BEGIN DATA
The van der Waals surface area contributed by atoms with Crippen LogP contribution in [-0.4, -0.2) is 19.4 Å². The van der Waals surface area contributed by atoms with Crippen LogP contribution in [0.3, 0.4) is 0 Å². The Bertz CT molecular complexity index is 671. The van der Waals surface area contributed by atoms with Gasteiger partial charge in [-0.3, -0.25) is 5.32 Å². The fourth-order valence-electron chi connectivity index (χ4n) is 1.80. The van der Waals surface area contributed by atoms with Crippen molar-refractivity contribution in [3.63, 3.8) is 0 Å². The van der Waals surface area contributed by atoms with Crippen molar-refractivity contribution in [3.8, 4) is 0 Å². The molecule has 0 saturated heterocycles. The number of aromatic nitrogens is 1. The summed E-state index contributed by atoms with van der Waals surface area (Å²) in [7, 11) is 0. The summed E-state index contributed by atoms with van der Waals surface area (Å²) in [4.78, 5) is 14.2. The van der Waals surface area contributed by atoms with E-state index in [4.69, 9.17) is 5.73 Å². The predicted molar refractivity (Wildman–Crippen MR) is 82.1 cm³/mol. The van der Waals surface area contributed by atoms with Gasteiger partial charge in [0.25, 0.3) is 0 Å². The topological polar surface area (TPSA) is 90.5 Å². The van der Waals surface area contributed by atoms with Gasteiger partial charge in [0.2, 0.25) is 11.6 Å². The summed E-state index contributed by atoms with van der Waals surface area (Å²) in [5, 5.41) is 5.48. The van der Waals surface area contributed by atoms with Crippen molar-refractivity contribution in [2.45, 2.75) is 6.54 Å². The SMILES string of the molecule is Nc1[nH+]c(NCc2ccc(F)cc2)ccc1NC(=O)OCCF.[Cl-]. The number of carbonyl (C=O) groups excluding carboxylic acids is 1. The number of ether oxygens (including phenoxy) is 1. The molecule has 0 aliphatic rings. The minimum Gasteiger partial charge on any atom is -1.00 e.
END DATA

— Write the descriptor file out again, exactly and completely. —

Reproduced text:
The van der Waals surface area contributed by atoms with Crippen LogP contribution in [-0.4, -0.2) is 19.4 Å². The van der Waals surface area contributed by atoms with Crippen LogP contribution in [0.3, 0.4) is 0 Å². The Bertz CT molecular complexity index is 671. The van der Waals surface area contributed by atoms with Gasteiger partial charge in [-0.3, -0.25) is 5.32 Å². The fourth-order valence-electron chi connectivity index (χ4n) is 1.80. The van der Waals surface area contributed by atoms with Crippen molar-refractivity contribution in [3.63, 3.8) is 0 Å². The van der Waals surface area contributed by atoms with Crippen molar-refractivity contribution in [3.8, 4) is 0 Å². The molecule has 0 saturated heterocycles. The number of aromatic nitrogens is 1. The summed E-state index contributed by atoms with van der Waals surface area (Å²) in [7, 11) is 0. The summed E-state index contributed by atoms with van der Waals surface area (Å²) in [4.78, 5) is 14.2. The van der Waals surface area contributed by atoms with E-state index in [4.69, 9.17) is 5.73 Å². The predicted molar refractivity (Wildman–Crippen MR) is 82.1 cm³/mol. The van der Waals surface area contributed by atoms with Gasteiger partial charge in [0.25, 0.3) is 0 Å². The topological polar surface area (TPSA) is 90.5 Å². The van der Waals surface area contributed by atoms with Gasteiger partial charge in [0.2, 0.25) is 11.6 Å². The summed E-state index contributed by atoms with van der Waals surface area (Å²) in [5, 5.41) is 5.48. The van der Waals surface area contributed by atoms with Crippen molar-refractivity contribution in [2.45, 2.75) is 6.54 Å². The SMILES string of the molecule is Nc1[nH+]c(NCc2ccc(F)cc2)ccc1NC(=O)OCCF.[Cl-]. The number of carbonyl (C=O) groups excluding carboxylic acids is 1. The number of ether oxygens (including phenoxy) is 1. The molecule has 0 aliphatic rings. The minimum Gasteiger partial charge on any atom is -1.00 e.